Stillwater Brownies – Six Favourite Flies by Dick Marquand
Generally speaking, brown trout inhabiting Stillwaters like lakes, ponds and backwaters, present more of an angling challenge than those found in creeks, streams and rivers.
In moving water, a trout takes up a “feeding station” in a suitable position and only moves from that station to intercept nymphs, insects or other food being swept downstream by the current. When an artificial is carried downstream towards the trout, the fish has very little time to decide whether or not to accept the fly. Stillwater angling is entirely another kettle of fish. The trout does not take up a feeding station, instead, it swims on a predetermined “beat” relentlessly searching for food. Because the angler’s artificial fly is not being carried by a water current, the trout has all the time in the world to inspect the fly and decide whether or not to accept it.
Brown trout are, in most cases, more selective than their rainbow cousins, but even the wariest still water brownie can be fooled by giving natural movement to an artificial fly that closely resembles an item of food upon which it feeds.
There is a lot more to still water fly fishing than selecting an artificial from your fly box and giving it a go. When fishing a lake, pond, swamp or back-water, if you want any chance at all of success, you must think about the type of trout food that the particular water contains.
The Stillwater angler does not need to have a big selection of flies on hand, as only six different artificials are necessary for most angling situations.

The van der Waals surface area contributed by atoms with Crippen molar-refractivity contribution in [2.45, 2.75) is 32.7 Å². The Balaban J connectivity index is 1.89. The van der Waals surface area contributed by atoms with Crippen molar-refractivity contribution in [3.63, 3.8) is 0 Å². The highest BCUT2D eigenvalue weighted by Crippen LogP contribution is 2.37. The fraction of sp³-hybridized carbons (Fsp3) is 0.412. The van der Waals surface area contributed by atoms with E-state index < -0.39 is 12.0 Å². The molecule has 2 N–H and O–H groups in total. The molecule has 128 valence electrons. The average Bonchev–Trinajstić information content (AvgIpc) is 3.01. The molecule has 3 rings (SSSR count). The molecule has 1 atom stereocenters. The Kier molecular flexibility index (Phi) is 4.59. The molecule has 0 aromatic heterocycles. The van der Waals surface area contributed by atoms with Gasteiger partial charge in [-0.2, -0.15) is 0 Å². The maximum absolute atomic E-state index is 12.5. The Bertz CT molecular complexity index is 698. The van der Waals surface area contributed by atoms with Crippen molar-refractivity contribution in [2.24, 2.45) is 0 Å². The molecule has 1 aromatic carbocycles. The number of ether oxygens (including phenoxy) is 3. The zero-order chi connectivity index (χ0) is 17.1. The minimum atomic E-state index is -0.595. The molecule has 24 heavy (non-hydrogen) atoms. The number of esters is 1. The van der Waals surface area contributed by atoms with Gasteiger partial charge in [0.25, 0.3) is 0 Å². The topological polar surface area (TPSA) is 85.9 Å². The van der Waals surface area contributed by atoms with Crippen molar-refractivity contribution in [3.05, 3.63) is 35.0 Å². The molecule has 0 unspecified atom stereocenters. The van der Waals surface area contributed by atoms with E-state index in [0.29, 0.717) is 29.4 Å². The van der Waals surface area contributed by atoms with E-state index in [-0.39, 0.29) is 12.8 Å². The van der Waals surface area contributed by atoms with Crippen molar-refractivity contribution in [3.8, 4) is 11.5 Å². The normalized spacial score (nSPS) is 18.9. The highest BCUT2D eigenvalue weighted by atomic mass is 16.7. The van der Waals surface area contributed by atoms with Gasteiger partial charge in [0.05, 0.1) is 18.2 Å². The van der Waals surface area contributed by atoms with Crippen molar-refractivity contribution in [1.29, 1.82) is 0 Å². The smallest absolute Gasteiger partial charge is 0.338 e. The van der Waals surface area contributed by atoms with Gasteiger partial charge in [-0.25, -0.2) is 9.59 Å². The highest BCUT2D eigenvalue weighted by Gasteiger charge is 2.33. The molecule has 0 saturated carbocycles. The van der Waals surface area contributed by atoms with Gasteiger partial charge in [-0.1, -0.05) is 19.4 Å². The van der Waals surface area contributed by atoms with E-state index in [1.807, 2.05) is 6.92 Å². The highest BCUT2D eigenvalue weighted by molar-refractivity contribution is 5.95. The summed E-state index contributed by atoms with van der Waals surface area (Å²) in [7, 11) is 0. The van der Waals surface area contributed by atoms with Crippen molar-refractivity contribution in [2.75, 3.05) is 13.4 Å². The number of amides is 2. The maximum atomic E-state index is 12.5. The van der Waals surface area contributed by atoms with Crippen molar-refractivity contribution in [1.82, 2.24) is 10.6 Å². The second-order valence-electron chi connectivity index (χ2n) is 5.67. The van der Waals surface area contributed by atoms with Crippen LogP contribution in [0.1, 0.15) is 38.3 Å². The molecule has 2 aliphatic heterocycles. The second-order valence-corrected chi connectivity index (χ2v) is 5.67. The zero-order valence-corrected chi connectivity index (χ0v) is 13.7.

1. The Dragonfly Nymph
2. The Damselfly Nymph
3. The Midge Pupa
4. The Emerging Caddis
5. The Backswimmer or Water Boatman
6. The Leech Fly or Woolly Bugger
For the purpose of this exercise, let’s look at each of the naturals, the artificials and how to fish them:
1. The Dragonfly Nymph
Many will need little introduction to the dragonfly nymph (Refer to “The McDonald Mudeye“).
The dragonfly nymph or mudeye as it is known in Australia is the nymphal stage of the dragonfly (Order Odonata, Sub Order Anisoptera). The nymph can measure over 20mm in length and is found amongst aquatic vegetation and under rocks and logs, in lakes, ponds, backwaters and slow-moving water. It spends a number of years as a nymph, predating upon other aquatic inhabitants such as small fish, tadpoles, worms and aquatic insects. During the summer months, the mature nymphs leave the security of cover and climb out onto emergent vegetation, logs or rocks, and after splitting the nymphal case, the adult dragonfly emerges.
The internal gills of this nymph are contained within a rear abdominal cavity, and the walls of this chamber draw in and expel water so that it is passed over the gills. When disturbed, the nymph can squirt water from this chamber under pressure, thus giving it a jerky forward motion.